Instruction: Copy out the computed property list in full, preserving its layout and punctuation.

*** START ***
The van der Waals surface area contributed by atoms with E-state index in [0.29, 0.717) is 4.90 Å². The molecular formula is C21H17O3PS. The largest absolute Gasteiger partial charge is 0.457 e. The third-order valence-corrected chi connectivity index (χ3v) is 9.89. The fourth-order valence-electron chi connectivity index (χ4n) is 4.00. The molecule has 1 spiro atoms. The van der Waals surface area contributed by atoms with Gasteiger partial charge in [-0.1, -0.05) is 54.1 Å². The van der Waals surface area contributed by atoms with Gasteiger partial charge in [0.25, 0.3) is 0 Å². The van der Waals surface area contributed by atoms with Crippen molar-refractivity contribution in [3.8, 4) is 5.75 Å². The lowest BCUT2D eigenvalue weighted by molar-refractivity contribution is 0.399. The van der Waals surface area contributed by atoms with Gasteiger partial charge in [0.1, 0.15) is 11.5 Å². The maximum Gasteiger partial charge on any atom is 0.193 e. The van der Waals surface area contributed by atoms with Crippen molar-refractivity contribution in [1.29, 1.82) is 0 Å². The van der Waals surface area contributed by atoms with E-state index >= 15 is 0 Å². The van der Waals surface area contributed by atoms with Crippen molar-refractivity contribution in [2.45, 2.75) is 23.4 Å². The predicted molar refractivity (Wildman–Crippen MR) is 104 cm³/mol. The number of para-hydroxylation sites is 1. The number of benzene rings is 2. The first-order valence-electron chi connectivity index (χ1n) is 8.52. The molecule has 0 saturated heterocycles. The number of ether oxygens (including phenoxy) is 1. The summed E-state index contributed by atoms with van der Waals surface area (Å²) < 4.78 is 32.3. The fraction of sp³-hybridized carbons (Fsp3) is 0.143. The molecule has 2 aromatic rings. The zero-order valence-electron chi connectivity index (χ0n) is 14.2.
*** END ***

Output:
The van der Waals surface area contributed by atoms with E-state index in [0.29, 0.717) is 4.90 Å². The molecular formula is C21H17O3PS. The largest absolute Gasteiger partial charge is 0.457 e. The third-order valence-corrected chi connectivity index (χ3v) is 9.89. The fourth-order valence-electron chi connectivity index (χ4n) is 4.00. The molecule has 1 spiro atoms. The van der Waals surface area contributed by atoms with Gasteiger partial charge in [-0.1, -0.05) is 54.1 Å². The van der Waals surface area contributed by atoms with Gasteiger partial charge in [0.25, 0.3) is 0 Å². The van der Waals surface area contributed by atoms with Crippen molar-refractivity contribution in [3.8, 4) is 5.75 Å². The lowest BCUT2D eigenvalue weighted by molar-refractivity contribution is 0.399. The van der Waals surface area contributed by atoms with Gasteiger partial charge in [0.1, 0.15) is 11.5 Å². The maximum Gasteiger partial charge on any atom is 0.193 e. The van der Waals surface area contributed by atoms with Crippen molar-refractivity contribution in [1.29, 1.82) is 0 Å². The van der Waals surface area contributed by atoms with E-state index >= 15 is 0 Å². The van der Waals surface area contributed by atoms with Crippen molar-refractivity contribution in [2.45, 2.75) is 23.4 Å². The predicted molar refractivity (Wildman–Crippen MR) is 104 cm³/mol. The number of para-hydroxylation sites is 1. The number of benzene rings is 2. The first-order valence-electron chi connectivity index (χ1n) is 8.52. The molecule has 0 saturated heterocycles. The number of ether oxygens (including phenoxy) is 1. The summed E-state index contributed by atoms with van der Waals surface area (Å²) < 4.78 is 32.3. The fraction of sp³-hybridized carbons (Fsp3) is 0.143. The molecule has 2 aromatic rings. The zero-order valence-electron chi connectivity index (χ0n) is 14.2.